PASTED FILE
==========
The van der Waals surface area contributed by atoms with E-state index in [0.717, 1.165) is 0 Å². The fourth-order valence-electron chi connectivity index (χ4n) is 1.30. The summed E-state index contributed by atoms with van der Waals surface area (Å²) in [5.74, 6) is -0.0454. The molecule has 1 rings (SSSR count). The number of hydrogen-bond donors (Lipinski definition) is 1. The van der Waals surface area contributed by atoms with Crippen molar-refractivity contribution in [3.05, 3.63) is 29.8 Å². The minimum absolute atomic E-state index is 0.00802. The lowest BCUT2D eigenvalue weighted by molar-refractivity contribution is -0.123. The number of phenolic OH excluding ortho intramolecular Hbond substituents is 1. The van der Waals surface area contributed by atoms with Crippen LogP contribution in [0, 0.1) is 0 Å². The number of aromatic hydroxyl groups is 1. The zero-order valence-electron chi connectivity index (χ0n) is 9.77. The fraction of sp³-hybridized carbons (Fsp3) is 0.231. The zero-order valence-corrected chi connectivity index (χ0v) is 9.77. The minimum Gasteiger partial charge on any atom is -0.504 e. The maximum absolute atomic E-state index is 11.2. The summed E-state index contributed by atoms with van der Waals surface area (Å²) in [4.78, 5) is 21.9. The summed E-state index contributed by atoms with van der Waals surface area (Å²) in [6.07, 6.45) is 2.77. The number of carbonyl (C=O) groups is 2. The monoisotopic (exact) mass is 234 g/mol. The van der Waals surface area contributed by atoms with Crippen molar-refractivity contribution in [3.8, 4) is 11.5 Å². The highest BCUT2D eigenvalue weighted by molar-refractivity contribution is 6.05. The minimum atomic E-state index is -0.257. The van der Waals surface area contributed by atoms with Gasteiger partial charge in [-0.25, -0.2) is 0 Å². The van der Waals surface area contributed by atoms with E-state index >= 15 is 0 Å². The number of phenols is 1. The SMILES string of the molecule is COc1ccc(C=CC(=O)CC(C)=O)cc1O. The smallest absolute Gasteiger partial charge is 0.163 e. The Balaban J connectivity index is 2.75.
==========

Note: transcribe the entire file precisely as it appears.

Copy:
The van der Waals surface area contributed by atoms with E-state index in [0.717, 1.165) is 0 Å². The fourth-order valence-electron chi connectivity index (χ4n) is 1.30. The summed E-state index contributed by atoms with van der Waals surface area (Å²) in [5.74, 6) is -0.0454. The molecule has 1 rings (SSSR count). The number of hydrogen-bond donors (Lipinski definition) is 1. The van der Waals surface area contributed by atoms with Crippen molar-refractivity contribution in [3.05, 3.63) is 29.8 Å². The minimum absolute atomic E-state index is 0.00802. The lowest BCUT2D eigenvalue weighted by molar-refractivity contribution is -0.123. The number of phenolic OH excluding ortho intramolecular Hbond substituents is 1. The van der Waals surface area contributed by atoms with Crippen LogP contribution in [0, 0.1) is 0 Å². The number of aromatic hydroxyl groups is 1. The zero-order valence-electron chi connectivity index (χ0n) is 9.77. The fraction of sp³-hybridized carbons (Fsp3) is 0.231. The zero-order valence-corrected chi connectivity index (χ0v) is 9.77. The minimum Gasteiger partial charge on any atom is -0.504 e. The maximum absolute atomic E-state index is 11.2. The summed E-state index contributed by atoms with van der Waals surface area (Å²) in [4.78, 5) is 21.9. The summed E-state index contributed by atoms with van der Waals surface area (Å²) in [6.07, 6.45) is 2.77. The number of carbonyl (C=O) groups is 2. The monoisotopic (exact) mass is 234 g/mol. The van der Waals surface area contributed by atoms with Crippen molar-refractivity contribution in [3.8, 4) is 11.5 Å². The highest BCUT2D eigenvalue weighted by molar-refractivity contribution is 6.05. The minimum atomic E-state index is -0.257. The van der Waals surface area contributed by atoms with Gasteiger partial charge in [-0.25, -0.2) is 0 Å². The van der Waals surface area contributed by atoms with E-state index >= 15 is 0 Å². The number of phenols is 1. The SMILES string of the molecule is COc1ccc(C=CC(=O)CC(C)=O)cc1O. The smallest absolute Gasteiger partial charge is 0.163 e. The Balaban J connectivity index is 2.75.